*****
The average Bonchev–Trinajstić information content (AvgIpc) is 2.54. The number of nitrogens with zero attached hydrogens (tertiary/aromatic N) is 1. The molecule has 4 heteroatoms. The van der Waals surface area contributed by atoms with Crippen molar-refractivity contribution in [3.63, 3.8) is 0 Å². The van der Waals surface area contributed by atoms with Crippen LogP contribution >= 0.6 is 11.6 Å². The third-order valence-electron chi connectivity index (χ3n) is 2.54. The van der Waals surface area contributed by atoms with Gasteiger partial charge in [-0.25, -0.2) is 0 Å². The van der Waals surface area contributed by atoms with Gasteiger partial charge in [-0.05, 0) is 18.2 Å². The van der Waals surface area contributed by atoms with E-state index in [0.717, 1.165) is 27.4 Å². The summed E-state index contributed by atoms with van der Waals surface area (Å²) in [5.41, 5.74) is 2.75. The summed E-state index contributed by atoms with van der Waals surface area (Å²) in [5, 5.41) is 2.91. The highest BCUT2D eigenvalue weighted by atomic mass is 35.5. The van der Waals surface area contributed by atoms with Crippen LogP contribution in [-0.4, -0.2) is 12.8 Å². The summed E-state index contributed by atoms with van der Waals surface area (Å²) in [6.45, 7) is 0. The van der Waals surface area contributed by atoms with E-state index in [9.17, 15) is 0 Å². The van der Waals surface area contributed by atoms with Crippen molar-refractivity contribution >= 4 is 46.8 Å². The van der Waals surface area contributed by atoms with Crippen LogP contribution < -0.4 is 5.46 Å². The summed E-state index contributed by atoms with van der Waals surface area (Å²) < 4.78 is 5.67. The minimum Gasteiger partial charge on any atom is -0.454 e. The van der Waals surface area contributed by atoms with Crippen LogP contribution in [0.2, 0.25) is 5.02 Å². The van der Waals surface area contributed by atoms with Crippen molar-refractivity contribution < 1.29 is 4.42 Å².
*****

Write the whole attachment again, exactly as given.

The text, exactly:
The average Bonchev–Trinajstić information content (AvgIpc) is 2.54. The number of nitrogens with zero attached hydrogens (tertiary/aromatic N) is 1. The molecule has 4 heteroatoms. The van der Waals surface area contributed by atoms with Crippen molar-refractivity contribution in [3.63, 3.8) is 0 Å². The van der Waals surface area contributed by atoms with Crippen LogP contribution >= 0.6 is 11.6 Å². The third-order valence-electron chi connectivity index (χ3n) is 2.54. The van der Waals surface area contributed by atoms with Gasteiger partial charge in [-0.25, -0.2) is 0 Å². The van der Waals surface area contributed by atoms with Gasteiger partial charge in [-0.05, 0) is 18.2 Å². The van der Waals surface area contributed by atoms with E-state index in [0.717, 1.165) is 27.4 Å². The summed E-state index contributed by atoms with van der Waals surface area (Å²) in [5.41, 5.74) is 2.75. The summed E-state index contributed by atoms with van der Waals surface area (Å²) in [5, 5.41) is 2.91. The highest BCUT2D eigenvalue weighted by atomic mass is 35.5. The van der Waals surface area contributed by atoms with Crippen LogP contribution in [-0.4, -0.2) is 12.8 Å². The summed E-state index contributed by atoms with van der Waals surface area (Å²) in [6.45, 7) is 0. The van der Waals surface area contributed by atoms with E-state index in [9.17, 15) is 0 Å². The van der Waals surface area contributed by atoms with Crippen molar-refractivity contribution >= 4 is 46.8 Å². The van der Waals surface area contributed by atoms with Crippen LogP contribution < -0.4 is 5.46 Å². The summed E-state index contributed by atoms with van der Waals surface area (Å²) < 4.78 is 5.67. The minimum Gasteiger partial charge on any atom is -0.454 e. The van der Waals surface area contributed by atoms with Crippen LogP contribution in [0.2, 0.25) is 5.02 Å². The van der Waals surface area contributed by atoms with Crippen molar-refractivity contribution < 1.29 is 4.42 Å².